Film

Yvonne Rainer, Anti-Drama Queen

In the heady, inventive cinema of Yvonne Rainer, melodrama isn’t just mined but stripped bare

by

Yvonne Rainer stands as one of the most influential choreographers of the past fifty-plus years. In 1962 she co-founded the Judson Dance Theater, that exalted wellspring of experimental movement; a decade later, she would emerge as a similarly innovative filmmaker. Her seven feature-length works, made between 1972 and 1996, are key entries in avant-garde, post-structuralist, and feminist cinema. Another, less discussed illustration of her genius: She comes up with great titles.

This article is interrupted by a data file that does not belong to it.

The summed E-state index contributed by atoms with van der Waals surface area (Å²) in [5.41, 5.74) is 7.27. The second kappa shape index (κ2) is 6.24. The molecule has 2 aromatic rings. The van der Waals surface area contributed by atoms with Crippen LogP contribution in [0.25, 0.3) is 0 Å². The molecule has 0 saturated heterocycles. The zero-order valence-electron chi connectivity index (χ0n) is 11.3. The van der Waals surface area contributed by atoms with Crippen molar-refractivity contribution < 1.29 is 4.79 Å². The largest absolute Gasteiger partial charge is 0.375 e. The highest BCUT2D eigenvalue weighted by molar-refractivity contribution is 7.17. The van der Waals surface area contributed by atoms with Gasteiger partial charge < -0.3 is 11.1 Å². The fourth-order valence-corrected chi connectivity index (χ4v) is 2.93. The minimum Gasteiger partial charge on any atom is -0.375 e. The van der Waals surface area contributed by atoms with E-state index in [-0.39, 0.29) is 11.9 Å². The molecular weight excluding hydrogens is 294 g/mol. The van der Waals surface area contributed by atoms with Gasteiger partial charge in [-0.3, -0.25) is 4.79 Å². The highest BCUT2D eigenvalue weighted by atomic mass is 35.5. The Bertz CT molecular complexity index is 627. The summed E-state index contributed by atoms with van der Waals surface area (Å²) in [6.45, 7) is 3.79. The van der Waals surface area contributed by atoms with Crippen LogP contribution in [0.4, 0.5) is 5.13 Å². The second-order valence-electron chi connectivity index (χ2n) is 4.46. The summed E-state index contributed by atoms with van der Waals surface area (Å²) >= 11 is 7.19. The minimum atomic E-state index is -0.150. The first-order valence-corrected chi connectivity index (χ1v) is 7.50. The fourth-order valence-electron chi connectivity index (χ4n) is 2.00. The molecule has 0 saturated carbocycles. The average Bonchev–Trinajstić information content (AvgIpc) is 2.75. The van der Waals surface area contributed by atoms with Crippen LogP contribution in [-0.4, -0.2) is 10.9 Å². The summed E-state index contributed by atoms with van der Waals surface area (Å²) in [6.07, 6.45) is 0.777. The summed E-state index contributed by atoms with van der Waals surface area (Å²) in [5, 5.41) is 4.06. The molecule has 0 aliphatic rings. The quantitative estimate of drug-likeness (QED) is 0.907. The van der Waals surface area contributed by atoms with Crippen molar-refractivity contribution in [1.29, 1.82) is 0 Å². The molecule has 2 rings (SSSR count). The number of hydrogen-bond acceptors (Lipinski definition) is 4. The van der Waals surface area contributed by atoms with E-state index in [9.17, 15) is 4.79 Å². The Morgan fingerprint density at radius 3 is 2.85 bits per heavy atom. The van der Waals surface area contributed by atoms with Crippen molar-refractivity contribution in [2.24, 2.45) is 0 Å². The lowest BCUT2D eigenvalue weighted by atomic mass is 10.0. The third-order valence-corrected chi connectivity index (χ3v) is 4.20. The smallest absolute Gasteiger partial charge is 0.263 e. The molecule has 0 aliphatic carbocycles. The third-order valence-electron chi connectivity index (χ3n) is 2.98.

Feelings Are Facts: A Life is the felicitous name of Rainer’s 2006 memoir, the title a repurposing of a maxim uttered by her former psychotherapist. In a way, the dictum also serves as an oblique organizing principle for her movies, all of which will screen during the Film Society of Lincoln Center’s week-long tribute “Talking Pictures: The Cinema of Yvonne Rainer,” commencing Friday. “Initially, I saw an opening between avant-garde film and Hollywood ‘women’s weepies,’ ” Rainer told critic and scholar Douglas Crimp in Interview in 2012. Though they became more overtly political over the years, each of her features is to some extent a radical intervention into melodrama, in which the surfeit of emotion associated with that genre is presented austerely and disjunctively. Simply put, Rainer’s films estrange and beguile in equal measure. (Organized by Thomas Beard, “Talking Pictures” — Rainer’s first retrospective in the city since 2004 — also includes, among other works, her shorts, and movies that inspired her; the artist, now 82, will take part in a conversation about her filmmaking with writer Lynne Tillman on July 24.)